Yet both Roy and Joe remain secondary characters in Angels in America. Although the sources of sardonic comedy and erotic fascination, they are not the spectator’s primary point of identification. Rather, the other leading characters, Louis, Prior, Belize, Harper, and Hannah, are far more likely points of interests for the spectator. And with all of these characters, questions of socialization become much more difficult and fraught. Since all of them fall into the category of oppressed persons, because of sexual orientation, HIV status, race, and gender, and most of them indulge in behavior that can be interpreted as self-destructive, they can be said to have internalized oppressive values.
Insistently, in Angels in America, in Cruising, in anti-S/M feminist tracts, and in so many different discourses, internalized oppression gets collapsed into masochism. Because one is blind to oppression one internalizes the hatred that originates from without and desires not to be loved but to be abused. In Angels in America, the relationship between internalized oppression and masochism is particularly complex and particularly revealing of the anxieties circulating in American culture. Throughout Angels in America, subjectivity is produced by a masochistic desire for suffering. The erotogenic component of Roy’s masochistic desires is rendered unmistakable in a passage from an early draft of Perestroika:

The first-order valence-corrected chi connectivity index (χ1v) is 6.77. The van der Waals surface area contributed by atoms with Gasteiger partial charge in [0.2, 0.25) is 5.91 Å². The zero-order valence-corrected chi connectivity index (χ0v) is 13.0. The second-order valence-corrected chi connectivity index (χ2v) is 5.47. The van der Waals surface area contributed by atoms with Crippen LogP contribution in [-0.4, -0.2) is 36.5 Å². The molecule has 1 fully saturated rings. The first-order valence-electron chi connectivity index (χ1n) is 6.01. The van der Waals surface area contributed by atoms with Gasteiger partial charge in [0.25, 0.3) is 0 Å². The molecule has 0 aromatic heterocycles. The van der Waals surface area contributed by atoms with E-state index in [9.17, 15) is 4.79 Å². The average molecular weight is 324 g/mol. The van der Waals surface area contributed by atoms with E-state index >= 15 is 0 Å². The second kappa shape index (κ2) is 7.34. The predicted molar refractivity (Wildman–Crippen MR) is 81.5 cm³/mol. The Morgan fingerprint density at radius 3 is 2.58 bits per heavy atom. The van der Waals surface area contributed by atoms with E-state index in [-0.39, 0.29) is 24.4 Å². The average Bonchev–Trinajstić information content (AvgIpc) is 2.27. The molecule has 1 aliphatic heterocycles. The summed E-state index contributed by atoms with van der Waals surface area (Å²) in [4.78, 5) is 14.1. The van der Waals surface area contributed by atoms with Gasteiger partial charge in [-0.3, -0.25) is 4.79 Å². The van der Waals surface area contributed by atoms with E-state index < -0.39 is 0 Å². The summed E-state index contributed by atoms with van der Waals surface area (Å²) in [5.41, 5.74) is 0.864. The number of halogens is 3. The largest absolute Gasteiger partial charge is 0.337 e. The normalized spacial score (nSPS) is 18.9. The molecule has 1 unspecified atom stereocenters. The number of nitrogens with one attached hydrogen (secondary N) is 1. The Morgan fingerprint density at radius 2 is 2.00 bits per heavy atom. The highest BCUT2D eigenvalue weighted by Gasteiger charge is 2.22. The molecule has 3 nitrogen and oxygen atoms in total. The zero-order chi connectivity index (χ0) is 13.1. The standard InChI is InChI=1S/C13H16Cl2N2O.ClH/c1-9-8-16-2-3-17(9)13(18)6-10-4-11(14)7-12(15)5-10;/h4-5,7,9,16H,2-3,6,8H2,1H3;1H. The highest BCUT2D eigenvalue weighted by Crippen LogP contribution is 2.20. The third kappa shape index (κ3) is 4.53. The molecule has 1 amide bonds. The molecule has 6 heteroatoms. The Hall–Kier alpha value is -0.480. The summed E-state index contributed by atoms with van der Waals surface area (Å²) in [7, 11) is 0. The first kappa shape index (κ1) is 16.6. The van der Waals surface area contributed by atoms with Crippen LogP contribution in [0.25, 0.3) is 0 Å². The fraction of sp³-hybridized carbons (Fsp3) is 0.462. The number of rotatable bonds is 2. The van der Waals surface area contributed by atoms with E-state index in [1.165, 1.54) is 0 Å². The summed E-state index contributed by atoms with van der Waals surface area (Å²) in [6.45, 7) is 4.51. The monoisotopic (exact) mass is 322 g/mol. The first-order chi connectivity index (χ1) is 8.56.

ROY: I admire your bedside manner. I feel better already. Abuse me some more. BELIZE: You like abuse. ROY: Thrive on it. BELIZE: I’d never have figured you for a bottom. ROY: I’m not into fixed positions. In bed. In life, I’m a top. In bed … BELIZE: I don’t want to know. (Kushner, 76)
What Belize doesn’t want to know is that Roy’s position in bed is the reverse of the one he plays in the political arena. Indeed, it is the secret of his sexuality or, rather, the sexual expression of his internalized oppression. His masochism, his desire for pain and humiliation, is the price he pays for refusing to be a homosexual.
The message is of Atwood’s The Handmaid’s Tale is that inpidual agency cannot be trusted, even in the most intimate sphere of personal relations; in the end, the overriding interests of the state must prevail. Sexual behavior is malleable. We can adjust our sexual behavior, and thereby our social roles. We can’t—not yet—alter reproductive function. Kushner’s Angels in America functions as a work of historical value, and it does so by disclosing the process by which the political, which drives history, intersects with the personal and sexual, which are no more than elements of history.
Works cited list:
- Atwood, Margaret. The Handmaid’s Tale Boston: Houghton Mifflin, 1986.
- Kushner, Tony. Angels in America New York: Theatre Communications Group, 1993.